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Vol 23 No 4 April/May 2018

Book of the Month

Cover of Williams, Mortimer and Sunnucks: Executors, Administrators and Probate

Williams, Mortimer and Sunnucks: Executors, Administrators and Probate

Edited by: Alexander Learmonth, Charlotte Ford, Julia Clark, John Ross Martyn
Price: £295.00

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UK Public Holiday Monday 28th May

Wildy's will be closed on Monday 28th May, re-opening on Tuesday 29th.

Online book orders received during the time we are closed will be processed as soon as possible once we re-open on Tuesday.

As usual credit cards will not be charged until the order is processed and ready to despatch.

Any Sweet & Maxwell or Lexis eBook orders placed after 4pm on the Friday 25th May will not be processed until Tuesday May 29th. UK orders for other publishers will be processed as normal. All non-UK eBook orders will be processed on Tuesday May 29th.

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Five Things to Know About the Australian Constitution

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ISBN13: 9780521603706
ISBN: 0521603706
Published: November 2004
Publisher: Cambridge University Press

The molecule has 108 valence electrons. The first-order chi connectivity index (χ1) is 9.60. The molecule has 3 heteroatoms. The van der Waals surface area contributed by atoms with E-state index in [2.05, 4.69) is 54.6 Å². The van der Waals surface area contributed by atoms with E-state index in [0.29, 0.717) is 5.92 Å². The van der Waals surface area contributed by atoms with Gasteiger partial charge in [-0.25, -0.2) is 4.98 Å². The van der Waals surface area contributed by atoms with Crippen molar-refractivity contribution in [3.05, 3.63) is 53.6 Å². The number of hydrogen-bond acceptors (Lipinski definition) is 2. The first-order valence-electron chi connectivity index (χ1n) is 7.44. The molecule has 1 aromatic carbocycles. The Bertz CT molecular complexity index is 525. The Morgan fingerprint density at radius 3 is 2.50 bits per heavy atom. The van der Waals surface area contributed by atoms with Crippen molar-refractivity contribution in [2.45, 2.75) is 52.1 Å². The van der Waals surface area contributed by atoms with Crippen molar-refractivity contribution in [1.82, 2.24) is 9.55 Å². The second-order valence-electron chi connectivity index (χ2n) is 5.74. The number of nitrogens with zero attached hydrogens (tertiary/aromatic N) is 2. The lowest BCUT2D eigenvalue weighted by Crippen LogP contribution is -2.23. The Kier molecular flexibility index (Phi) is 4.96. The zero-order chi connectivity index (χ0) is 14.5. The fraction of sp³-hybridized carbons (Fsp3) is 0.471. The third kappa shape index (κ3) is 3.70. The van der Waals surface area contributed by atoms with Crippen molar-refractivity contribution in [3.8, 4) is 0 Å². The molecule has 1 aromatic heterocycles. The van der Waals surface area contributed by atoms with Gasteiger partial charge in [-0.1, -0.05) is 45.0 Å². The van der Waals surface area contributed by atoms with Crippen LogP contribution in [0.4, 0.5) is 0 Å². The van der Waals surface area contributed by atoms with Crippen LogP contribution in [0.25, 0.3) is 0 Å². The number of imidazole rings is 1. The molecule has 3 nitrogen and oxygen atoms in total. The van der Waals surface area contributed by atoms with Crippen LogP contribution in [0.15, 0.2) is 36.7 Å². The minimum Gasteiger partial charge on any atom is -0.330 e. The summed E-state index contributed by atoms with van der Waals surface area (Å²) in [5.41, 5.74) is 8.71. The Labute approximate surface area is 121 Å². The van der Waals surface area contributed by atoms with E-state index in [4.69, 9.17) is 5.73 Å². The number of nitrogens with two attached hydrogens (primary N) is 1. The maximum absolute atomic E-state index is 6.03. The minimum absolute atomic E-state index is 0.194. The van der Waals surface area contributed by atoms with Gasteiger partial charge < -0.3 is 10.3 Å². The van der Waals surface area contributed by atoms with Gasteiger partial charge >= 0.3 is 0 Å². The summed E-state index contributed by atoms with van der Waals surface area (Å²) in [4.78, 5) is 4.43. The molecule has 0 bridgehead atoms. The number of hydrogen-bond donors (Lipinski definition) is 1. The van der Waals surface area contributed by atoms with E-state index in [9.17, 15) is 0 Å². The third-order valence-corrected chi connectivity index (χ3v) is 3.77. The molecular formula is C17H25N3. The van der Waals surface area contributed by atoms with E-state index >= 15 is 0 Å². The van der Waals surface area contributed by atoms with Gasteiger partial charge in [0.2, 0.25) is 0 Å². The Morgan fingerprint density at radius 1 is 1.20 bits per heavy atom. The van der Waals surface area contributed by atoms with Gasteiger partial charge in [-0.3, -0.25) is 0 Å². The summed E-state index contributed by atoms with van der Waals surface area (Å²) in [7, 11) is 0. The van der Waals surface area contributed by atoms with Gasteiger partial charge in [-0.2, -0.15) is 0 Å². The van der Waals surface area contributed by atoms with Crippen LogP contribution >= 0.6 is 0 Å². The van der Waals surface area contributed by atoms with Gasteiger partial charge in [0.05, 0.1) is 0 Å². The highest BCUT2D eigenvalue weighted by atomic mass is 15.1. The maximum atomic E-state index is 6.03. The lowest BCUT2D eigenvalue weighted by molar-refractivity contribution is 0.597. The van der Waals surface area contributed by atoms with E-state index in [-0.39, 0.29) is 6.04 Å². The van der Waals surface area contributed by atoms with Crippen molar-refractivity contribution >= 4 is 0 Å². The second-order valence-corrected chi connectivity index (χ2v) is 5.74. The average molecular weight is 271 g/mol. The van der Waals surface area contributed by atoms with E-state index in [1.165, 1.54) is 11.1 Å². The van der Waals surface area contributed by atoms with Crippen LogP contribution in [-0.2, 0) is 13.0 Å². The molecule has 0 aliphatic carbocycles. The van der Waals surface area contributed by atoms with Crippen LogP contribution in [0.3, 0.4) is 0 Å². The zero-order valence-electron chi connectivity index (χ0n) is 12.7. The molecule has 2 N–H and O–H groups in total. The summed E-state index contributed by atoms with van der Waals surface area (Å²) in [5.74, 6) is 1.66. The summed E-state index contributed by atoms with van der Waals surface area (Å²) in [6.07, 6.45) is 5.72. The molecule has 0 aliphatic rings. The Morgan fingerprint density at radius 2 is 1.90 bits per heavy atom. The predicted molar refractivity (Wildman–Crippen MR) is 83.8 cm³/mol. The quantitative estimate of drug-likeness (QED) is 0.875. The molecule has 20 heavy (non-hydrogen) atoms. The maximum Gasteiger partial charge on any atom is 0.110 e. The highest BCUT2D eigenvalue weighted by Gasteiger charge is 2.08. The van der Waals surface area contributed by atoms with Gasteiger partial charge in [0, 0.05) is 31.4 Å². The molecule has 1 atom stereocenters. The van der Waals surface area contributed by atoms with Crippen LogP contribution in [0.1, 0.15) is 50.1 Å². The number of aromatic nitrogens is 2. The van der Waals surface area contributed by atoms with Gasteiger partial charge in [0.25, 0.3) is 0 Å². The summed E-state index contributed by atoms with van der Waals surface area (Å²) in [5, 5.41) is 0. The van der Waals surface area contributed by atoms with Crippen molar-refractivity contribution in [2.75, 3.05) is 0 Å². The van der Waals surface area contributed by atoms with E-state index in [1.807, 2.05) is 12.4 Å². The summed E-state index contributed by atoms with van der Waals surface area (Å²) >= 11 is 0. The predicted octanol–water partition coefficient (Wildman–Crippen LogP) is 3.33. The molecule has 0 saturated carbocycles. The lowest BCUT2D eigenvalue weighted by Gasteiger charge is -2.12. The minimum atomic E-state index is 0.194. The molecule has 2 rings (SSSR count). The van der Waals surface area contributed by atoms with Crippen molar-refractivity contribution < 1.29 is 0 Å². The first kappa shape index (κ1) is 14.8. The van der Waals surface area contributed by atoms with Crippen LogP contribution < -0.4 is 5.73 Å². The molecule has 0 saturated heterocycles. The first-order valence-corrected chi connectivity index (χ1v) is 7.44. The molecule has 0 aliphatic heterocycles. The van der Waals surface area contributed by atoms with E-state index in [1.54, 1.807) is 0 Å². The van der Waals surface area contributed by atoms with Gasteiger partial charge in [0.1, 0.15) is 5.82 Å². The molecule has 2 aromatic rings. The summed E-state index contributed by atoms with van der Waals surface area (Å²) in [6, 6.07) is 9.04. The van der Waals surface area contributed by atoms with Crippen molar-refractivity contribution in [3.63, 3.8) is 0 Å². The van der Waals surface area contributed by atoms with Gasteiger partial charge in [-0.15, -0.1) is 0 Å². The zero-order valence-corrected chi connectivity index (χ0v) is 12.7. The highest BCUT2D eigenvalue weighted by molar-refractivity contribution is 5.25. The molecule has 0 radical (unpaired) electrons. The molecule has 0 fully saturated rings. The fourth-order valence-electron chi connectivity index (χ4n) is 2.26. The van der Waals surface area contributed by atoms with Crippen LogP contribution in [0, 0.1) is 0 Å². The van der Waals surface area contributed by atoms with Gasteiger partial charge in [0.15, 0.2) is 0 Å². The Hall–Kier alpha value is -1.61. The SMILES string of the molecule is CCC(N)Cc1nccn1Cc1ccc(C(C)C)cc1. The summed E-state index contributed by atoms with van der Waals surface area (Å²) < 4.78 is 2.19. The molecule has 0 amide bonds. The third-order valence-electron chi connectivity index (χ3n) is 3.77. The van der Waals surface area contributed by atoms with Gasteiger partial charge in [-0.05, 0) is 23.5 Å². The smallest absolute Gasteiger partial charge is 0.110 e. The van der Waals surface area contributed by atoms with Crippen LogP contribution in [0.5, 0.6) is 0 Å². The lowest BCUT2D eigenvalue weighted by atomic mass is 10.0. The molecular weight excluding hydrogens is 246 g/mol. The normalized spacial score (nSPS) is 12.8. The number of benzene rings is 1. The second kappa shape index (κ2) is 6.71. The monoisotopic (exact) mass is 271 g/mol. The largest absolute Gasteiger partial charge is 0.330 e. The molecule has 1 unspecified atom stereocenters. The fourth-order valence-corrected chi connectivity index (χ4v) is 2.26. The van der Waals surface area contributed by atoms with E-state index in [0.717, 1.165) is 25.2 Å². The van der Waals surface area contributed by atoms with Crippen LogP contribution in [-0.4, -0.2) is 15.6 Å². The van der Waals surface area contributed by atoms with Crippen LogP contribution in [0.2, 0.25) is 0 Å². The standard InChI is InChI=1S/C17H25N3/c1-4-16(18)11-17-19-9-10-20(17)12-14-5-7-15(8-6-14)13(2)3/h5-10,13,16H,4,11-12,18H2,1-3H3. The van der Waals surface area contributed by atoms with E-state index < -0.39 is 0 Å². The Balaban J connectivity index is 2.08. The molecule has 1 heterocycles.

Country of Publication: Australia
Format: Paperback
Price: £30.99



This is a Print On Demand Title.
The publisher will print a copy to fulfill your order. Books can take between 1 to 3 weeks. Looseleaf titles between 1 to 2 weeks.

In this excellent new book, Helen Irving delves into the mystery that is the Australian constitution by discussing the major national debates of recent years. Many people want to understand and take part in the debate about constitutional issues but they face a significant hurdle: the constitution is almost unreadable. It does not mean what it says, and nor does it say what it means.

There are many myths in circulation about what the constitution says and as many assumptions about what it does. Helen Irving, one of this country’s foremost constitutional experts, puts various constitutional confusions to rest, and invites a general audience into an understanding of the issues that were once reserved for experts.

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Subjects:
Other Jurisdictions , Australia
Contents:
Introduction
1. The Constitution does not mean what it says
2. The Constitution does not say what it means
3. The Constitution says some things without actually saying them
4. The Constitution fails to say things that might be important
5. The Constitution says things that contradict each other
Conclusion: The Constitution could say what it means and mean what it says (if we wanted it to)
Appendix: The Constitution of the Commonwealth of Australia.